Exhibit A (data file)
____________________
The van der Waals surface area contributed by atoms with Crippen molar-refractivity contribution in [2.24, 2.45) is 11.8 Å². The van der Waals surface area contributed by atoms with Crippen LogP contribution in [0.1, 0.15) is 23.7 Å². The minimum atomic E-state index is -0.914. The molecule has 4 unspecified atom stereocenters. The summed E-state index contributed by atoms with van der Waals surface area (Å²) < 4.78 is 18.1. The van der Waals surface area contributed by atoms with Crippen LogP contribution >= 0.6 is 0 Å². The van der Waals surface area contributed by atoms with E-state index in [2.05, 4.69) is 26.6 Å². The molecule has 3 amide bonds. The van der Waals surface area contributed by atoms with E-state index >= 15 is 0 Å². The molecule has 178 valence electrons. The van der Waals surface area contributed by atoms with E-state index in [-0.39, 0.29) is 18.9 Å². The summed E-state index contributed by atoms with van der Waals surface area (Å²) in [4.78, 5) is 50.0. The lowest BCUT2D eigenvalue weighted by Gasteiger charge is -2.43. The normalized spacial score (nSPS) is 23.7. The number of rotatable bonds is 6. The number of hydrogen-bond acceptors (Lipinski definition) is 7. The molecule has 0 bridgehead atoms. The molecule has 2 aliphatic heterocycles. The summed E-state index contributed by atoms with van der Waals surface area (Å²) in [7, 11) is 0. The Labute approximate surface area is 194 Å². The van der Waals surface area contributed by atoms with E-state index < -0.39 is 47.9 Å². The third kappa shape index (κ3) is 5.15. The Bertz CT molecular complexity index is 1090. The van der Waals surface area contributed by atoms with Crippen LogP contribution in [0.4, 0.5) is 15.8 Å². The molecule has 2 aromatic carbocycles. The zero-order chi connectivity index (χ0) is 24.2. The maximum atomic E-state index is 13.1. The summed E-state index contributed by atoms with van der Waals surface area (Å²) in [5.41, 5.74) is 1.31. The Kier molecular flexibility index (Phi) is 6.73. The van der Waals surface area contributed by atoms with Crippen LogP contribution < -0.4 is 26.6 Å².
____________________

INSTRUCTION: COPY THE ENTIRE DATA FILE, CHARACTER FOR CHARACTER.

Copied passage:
The van der Waals surface area contributed by atoms with Crippen molar-refractivity contribution in [2.24, 2.45) is 11.8 Å². The van der Waals surface area contributed by atoms with Crippen LogP contribution in [0.1, 0.15) is 23.7 Å². The minimum atomic E-state index is -0.914. The molecule has 4 unspecified atom stereocenters. The summed E-state index contributed by atoms with van der Waals surface area (Å²) < 4.78 is 18.1. The van der Waals surface area contributed by atoms with Crippen LogP contribution >= 0.6 is 0 Å². The van der Waals surface area contributed by atoms with E-state index in [2.05, 4.69) is 26.6 Å². The molecule has 3 amide bonds. The van der Waals surface area contributed by atoms with E-state index >= 15 is 0 Å². The molecule has 178 valence electrons. The van der Waals surface area contributed by atoms with E-state index in [-0.39, 0.29) is 18.9 Å². The summed E-state index contributed by atoms with van der Waals surface area (Å²) in [4.78, 5) is 50.0. The lowest BCUT2D eigenvalue weighted by Gasteiger charge is -2.43. The normalized spacial score (nSPS) is 23.7. The number of rotatable bonds is 6. The number of hydrogen-bond acceptors (Lipinski definition) is 7. The molecule has 0 bridgehead atoms. The molecule has 2 aliphatic heterocycles. The summed E-state index contributed by atoms with van der Waals surface area (Å²) in [7, 11) is 0. The Labute approximate surface area is 194 Å². The van der Waals surface area contributed by atoms with E-state index < -0.39 is 47.9 Å². The third kappa shape index (κ3) is 5.15. The Bertz CT molecular complexity index is 1090. The van der Waals surface area contributed by atoms with Crippen LogP contribution in [0.4, 0.5) is 15.8 Å². The molecule has 2 aromatic carbocycles. The zero-order chi connectivity index (χ0) is 24.2. The maximum atomic E-state index is 13.1. The summed E-state index contributed by atoms with van der Waals surface area (Å²) in [5.41, 5.74) is 1.31. The Kier molecular flexibility index (Phi) is 6.73. The van der Waals surface area contributed by atoms with Crippen LogP contribution < -0.4 is 26.6 Å².